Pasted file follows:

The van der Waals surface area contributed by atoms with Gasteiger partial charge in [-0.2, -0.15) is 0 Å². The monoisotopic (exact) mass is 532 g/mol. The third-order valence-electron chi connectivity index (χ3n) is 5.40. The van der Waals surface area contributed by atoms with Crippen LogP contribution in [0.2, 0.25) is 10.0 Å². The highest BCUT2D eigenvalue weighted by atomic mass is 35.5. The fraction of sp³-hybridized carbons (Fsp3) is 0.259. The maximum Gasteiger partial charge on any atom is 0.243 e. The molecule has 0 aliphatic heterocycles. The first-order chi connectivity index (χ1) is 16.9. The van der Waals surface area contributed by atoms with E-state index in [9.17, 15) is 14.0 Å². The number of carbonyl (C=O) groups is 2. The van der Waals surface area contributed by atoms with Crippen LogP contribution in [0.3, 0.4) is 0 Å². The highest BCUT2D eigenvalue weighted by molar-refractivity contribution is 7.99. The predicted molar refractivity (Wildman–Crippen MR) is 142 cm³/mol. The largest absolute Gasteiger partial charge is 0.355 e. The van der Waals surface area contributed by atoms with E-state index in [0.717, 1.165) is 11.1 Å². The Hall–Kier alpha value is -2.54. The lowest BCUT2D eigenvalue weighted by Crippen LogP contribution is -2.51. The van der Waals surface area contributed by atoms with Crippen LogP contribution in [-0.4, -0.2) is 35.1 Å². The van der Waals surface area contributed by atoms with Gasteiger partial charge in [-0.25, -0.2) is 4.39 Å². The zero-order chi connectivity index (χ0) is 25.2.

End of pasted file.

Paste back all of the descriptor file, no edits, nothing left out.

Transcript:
The van der Waals surface area contributed by atoms with Gasteiger partial charge in [-0.2, -0.15) is 0 Å². The monoisotopic (exact) mass is 532 g/mol. The third-order valence-electron chi connectivity index (χ3n) is 5.40. The van der Waals surface area contributed by atoms with Crippen LogP contribution in [0.2, 0.25) is 10.0 Å². The highest BCUT2D eigenvalue weighted by atomic mass is 35.5. The fraction of sp³-hybridized carbons (Fsp3) is 0.259. The maximum Gasteiger partial charge on any atom is 0.243 e. The molecule has 0 aliphatic heterocycles. The first-order chi connectivity index (χ1) is 16.9. The van der Waals surface area contributed by atoms with E-state index in [9.17, 15) is 14.0 Å². The number of carbonyl (C=O) groups is 2. The van der Waals surface area contributed by atoms with Crippen LogP contribution in [0.3, 0.4) is 0 Å². The highest BCUT2D eigenvalue weighted by molar-refractivity contribution is 7.99. The predicted molar refractivity (Wildman–Crippen MR) is 142 cm³/mol. The largest absolute Gasteiger partial charge is 0.355 e. The van der Waals surface area contributed by atoms with E-state index in [0.717, 1.165) is 11.1 Å². The Hall–Kier alpha value is -2.54. The lowest BCUT2D eigenvalue weighted by Crippen LogP contribution is -2.51. The van der Waals surface area contributed by atoms with Crippen LogP contribution in [-0.4, -0.2) is 35.1 Å². The van der Waals surface area contributed by atoms with Gasteiger partial charge in [-0.25, -0.2) is 4.39 Å². The zero-order chi connectivity index (χ0) is 25.2.